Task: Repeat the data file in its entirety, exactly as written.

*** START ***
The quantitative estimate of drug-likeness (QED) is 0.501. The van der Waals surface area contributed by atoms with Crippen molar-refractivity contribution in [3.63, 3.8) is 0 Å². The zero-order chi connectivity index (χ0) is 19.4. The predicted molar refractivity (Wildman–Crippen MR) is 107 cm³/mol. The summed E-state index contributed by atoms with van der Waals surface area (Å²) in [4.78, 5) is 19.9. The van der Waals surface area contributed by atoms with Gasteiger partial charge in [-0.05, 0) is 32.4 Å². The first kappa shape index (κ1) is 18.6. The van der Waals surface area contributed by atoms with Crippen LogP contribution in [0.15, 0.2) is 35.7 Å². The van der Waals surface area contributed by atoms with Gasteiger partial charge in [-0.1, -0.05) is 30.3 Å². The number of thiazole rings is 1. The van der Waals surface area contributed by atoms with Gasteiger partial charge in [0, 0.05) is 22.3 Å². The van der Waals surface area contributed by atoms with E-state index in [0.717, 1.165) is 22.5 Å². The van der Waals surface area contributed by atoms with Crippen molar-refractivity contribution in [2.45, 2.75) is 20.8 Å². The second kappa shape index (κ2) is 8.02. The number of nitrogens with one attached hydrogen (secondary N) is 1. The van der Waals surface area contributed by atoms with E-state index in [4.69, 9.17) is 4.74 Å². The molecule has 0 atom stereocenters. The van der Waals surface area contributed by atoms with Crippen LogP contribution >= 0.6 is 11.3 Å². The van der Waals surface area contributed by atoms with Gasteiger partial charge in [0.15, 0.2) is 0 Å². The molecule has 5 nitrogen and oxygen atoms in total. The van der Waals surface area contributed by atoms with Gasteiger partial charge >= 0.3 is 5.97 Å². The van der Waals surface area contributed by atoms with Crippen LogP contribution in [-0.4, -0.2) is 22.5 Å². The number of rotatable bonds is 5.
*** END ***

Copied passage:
The quantitative estimate of drug-likeness (QED) is 0.501. The van der Waals surface area contributed by atoms with Crippen molar-refractivity contribution in [3.63, 3.8) is 0 Å². The zero-order chi connectivity index (χ0) is 19.4. The predicted molar refractivity (Wildman–Crippen MR) is 107 cm³/mol. The summed E-state index contributed by atoms with van der Waals surface area (Å²) in [4.78, 5) is 19.9. The van der Waals surface area contributed by atoms with Gasteiger partial charge in [-0.05, 0) is 32.4 Å². The first kappa shape index (κ1) is 18.6. The van der Waals surface area contributed by atoms with Crippen LogP contribution in [0.15, 0.2) is 35.7 Å². The van der Waals surface area contributed by atoms with Gasteiger partial charge in [-0.1, -0.05) is 30.3 Å². The number of thiazole rings is 1. The van der Waals surface area contributed by atoms with Gasteiger partial charge in [0, 0.05) is 22.3 Å². The van der Waals surface area contributed by atoms with E-state index in [0.717, 1.165) is 22.5 Å². The van der Waals surface area contributed by atoms with Crippen molar-refractivity contribution in [2.45, 2.75) is 20.8 Å². The second kappa shape index (κ2) is 8.02. The number of nitrogens with one attached hydrogen (secondary N) is 1. The van der Waals surface area contributed by atoms with E-state index in [4.69, 9.17) is 4.74 Å². The molecule has 0 atom stereocenters. The van der Waals surface area contributed by atoms with Crippen LogP contribution >= 0.6 is 11.3 Å². The van der Waals surface area contributed by atoms with Gasteiger partial charge in [0.15, 0.2) is 0 Å². The molecule has 5 nitrogen and oxygen atoms in total. The van der Waals surface area contributed by atoms with Gasteiger partial charge >= 0.3 is 5.97 Å². The van der Waals surface area contributed by atoms with Crippen LogP contribution in [-0.4, -0.2) is 22.5 Å². The number of rotatable bonds is 5.